High Central Venous Pressure Associated with Mortality in Intensive Care Unit
Keywords:Central venous pressure, Mortality, Intensive care unit
BACKGROUND: Central venous pressure (CVP) has been used as a measurement tool to assess hemodynamics, medication, and nutritional status in critically ill patients for decades. We frequently use the Acute Physiology and Chronic Health Evaluation or Sequential Organ Failure Assessment score to predict the mortality of intensive care unit (ICU) patients. Unfortunately, it requires a lot of time and procedures to measure these parameters. Moreover, not every single hospital can apply these scores. Since CVP is widely used in ICU, we can use the value of CVP to predict mortality.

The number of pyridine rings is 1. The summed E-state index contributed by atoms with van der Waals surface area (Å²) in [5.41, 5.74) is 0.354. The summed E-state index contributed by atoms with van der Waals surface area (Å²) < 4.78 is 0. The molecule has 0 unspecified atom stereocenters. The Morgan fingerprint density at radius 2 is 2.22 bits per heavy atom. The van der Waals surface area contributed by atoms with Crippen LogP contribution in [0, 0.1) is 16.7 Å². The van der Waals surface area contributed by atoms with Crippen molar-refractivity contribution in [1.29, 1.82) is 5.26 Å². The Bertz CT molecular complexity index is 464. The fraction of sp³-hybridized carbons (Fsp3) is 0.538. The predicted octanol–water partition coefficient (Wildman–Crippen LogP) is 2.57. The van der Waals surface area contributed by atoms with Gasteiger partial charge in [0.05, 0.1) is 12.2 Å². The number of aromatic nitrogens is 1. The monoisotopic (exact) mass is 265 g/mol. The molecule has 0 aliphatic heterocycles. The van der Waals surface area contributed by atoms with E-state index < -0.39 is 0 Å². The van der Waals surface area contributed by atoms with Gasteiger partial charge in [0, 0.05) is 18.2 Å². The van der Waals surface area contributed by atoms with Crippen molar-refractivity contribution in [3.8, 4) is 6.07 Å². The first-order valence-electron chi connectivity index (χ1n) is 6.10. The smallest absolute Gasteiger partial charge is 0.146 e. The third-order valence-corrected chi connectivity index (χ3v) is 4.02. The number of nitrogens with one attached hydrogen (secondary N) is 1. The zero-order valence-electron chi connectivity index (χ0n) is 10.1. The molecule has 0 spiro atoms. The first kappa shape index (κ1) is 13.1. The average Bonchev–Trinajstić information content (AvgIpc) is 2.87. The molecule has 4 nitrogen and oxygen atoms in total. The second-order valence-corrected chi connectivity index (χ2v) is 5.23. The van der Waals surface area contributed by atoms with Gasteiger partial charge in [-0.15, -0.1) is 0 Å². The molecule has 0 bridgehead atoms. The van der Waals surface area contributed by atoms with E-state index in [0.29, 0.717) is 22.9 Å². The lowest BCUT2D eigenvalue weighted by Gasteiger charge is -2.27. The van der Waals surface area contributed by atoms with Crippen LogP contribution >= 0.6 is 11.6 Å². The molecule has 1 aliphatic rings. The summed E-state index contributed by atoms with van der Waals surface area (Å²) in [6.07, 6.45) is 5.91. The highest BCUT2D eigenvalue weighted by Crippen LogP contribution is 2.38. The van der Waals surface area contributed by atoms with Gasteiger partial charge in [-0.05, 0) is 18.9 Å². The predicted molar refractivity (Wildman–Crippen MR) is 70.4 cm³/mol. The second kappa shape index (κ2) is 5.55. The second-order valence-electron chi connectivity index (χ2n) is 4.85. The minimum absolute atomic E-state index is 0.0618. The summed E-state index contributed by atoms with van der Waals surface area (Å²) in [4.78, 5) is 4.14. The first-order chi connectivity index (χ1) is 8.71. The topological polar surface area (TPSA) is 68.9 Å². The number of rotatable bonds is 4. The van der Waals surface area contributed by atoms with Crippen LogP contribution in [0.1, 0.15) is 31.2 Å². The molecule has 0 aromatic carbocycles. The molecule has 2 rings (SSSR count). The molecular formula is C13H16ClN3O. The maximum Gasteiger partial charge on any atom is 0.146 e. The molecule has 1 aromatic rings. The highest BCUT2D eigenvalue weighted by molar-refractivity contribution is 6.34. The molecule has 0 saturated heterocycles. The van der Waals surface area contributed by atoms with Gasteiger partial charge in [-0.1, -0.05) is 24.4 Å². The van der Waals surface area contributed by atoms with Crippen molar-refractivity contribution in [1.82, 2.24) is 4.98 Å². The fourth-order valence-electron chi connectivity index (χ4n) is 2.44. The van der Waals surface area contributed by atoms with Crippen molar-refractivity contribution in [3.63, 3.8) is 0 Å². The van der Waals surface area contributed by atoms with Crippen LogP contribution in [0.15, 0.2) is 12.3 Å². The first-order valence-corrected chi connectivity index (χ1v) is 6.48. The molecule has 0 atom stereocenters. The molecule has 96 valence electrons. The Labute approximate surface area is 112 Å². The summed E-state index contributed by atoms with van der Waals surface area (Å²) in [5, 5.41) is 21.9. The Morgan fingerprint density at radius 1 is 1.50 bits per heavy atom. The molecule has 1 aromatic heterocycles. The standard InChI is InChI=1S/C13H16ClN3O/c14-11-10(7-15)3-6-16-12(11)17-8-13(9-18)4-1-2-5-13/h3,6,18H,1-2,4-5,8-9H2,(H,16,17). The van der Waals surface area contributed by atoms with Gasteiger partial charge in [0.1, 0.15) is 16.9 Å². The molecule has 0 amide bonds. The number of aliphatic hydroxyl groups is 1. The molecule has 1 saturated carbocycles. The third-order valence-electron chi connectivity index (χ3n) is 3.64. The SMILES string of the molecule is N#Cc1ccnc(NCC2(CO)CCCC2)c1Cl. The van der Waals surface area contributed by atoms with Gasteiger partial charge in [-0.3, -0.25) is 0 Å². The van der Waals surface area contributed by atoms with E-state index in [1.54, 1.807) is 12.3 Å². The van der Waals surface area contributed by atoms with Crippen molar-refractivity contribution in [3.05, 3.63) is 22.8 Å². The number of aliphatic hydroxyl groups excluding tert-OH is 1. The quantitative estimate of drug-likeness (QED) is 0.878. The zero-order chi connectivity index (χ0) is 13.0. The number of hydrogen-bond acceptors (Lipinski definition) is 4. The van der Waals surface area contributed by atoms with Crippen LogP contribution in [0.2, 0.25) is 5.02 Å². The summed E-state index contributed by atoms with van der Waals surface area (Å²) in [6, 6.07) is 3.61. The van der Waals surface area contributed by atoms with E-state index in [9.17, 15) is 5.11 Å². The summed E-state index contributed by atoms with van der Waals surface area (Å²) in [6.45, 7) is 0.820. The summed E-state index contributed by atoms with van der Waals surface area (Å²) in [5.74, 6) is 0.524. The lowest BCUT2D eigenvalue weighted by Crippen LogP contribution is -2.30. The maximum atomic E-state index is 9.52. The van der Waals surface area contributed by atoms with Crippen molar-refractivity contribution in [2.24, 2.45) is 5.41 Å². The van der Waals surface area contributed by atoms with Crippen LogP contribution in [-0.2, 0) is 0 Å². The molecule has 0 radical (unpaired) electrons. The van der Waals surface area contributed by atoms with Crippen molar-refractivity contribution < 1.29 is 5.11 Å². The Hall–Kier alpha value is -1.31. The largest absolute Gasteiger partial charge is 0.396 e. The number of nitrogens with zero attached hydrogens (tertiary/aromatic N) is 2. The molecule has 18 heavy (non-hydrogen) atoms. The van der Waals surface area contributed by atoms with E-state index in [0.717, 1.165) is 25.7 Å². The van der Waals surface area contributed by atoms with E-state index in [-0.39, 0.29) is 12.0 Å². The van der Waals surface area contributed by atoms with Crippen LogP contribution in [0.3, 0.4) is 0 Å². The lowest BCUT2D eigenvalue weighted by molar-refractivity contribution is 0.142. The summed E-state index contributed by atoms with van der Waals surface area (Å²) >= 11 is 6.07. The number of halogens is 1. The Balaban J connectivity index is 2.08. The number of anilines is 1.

AIM: The aim of this study was to find the correlation between CVP and mortality rate.
METHODS: This cross-sectional study was conducted in ICU of Haji Adam Malik General Hospital, Medan, in 2017. Basic demographic data, CVP measurements and mortality were recorded among all ICU patients. Patients with CVP >12 mmHg were considered high. The association between CVP and mortality was analyzed.
RESULTS: One hundred patients were admitted during the study period with mortality rate of 38%. The most common cause of ICU admission was postoperative neurosurgical patients (28%). We found correlation between high CVP (>12 mmHg) and mortality among ICU patients (odds ratio: 3.372; 95% confidence interval: 1.349–8.428; p = 0.008)CONCLUSION: CVP level >12 mmHg associated with higher mortality rate in ICU patients.
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